Here are some suggested organisations that offer expert advice on SN.
When is 'we have no money' an OK defence for LAs to use?(5 Posts)
Interesting view put forward by my LA this month: as they are poor these days, they have got to consider efficient use of resources when reviewing Statements - therefore, they think it's OK to try to reduce hours in children's Statements without recommendations that they should do so, in order to save money.
I think 'efficient use of resources' is only a consideration when considering placement. If a child's needs have been assessed as, for example, needing 20 hours support, it is not OK to then give that child 10 hours; equally, it is not OK to reduce a children support from 20 to 10 after Annual Review unless evidence support this. They surely can't be allowed to arbritarily reduce/ limit hours on the basis of cost?
Any ideas gratefully welcomed!
Have had this line too with regard to wanting to reassess my ds halfway through the year. My view is that it's illegal, but will not be surprised if we're taking them to tribunal again come review time to stop them doing exactly what you describe. Good luck!
I can't think how it's legal - otherwise, presumably every LA could give every Statemented child 30 mins 1:1 in mainstream per week and shrug and say 'that's all we can afford, sorry'. But I can't find anything that makes it illegal !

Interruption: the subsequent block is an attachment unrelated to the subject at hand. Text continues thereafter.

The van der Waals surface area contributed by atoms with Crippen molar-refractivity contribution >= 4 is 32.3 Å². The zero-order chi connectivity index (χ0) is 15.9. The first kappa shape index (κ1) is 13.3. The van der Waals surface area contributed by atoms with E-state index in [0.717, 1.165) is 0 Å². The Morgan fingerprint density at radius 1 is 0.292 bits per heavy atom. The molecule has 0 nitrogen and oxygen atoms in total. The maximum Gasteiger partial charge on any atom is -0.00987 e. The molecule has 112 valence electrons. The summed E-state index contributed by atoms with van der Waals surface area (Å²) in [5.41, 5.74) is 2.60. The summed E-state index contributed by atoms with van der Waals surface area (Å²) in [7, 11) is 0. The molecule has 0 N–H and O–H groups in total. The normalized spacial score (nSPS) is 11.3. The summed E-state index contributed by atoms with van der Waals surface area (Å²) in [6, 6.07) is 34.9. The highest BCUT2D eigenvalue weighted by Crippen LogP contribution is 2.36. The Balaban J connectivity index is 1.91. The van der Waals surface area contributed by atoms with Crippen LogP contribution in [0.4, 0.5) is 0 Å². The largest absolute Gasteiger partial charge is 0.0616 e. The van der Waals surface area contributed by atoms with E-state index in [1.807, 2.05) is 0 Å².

This is exactly where we are since AR last week. LA are forcing reassessment / massive massive cut in provision for a child who won specialist provision at tribunal only 1 year ago. No evidence emerged from the review that suggested provision needed to be changed or that there was significant change in my son's condition. EP argued strenuously against change. He was ignored.
The answer is in SEN Code of Practice 8:14:
"LEAs should, of course, arrange for the provision specified in a childs statement to be made in a cost-effective manner, but that provision must be consistent with the childs assessed needs"
we are in the situation where no evidence to reduce support, so they are sacking the existing professionals from the case and going shopping for new ones.
It is important to know that LAs have an absolute statutory duty to meet a child's SEN and every one of their SEN.
This is from cemented to the floor in law (also see free legal guide on same website)
"In R (N) v North Tyneside Borough Council (IPSEA Intervening) the Court of Appeal recently re-asserted the absolute nature of the duty to arrange (in practice fund) the provision set out in parts 3 and 4 of a childs SSEN. Lord Justice Sedley reminded local authorities that there is no best endeavours defence in the legislation in relation to any failure to implement the provision specified in a statement So once a parent has obtained a SSEN, ensured that Parts 2 and 3 accurately describe the childs educational needs and the provision required to meet them and obtained a suitable placement for the child in Part 4 (a process which may well involve one or more appeals to the Tribunal), then the local authority cannot escape its duty to arrange this provision by pleading a lack of human and financial resources"
I have a feeling there is going to be alot of us in this particular boat.
I think Agnes may be right about hearinf more of this happening and as she says, it's an illegal practice. I'd love to add something about this to my www.specialneedsjungle.com site. Any offers, ladies? No names mentioned, of course. Tania (email@example.com)
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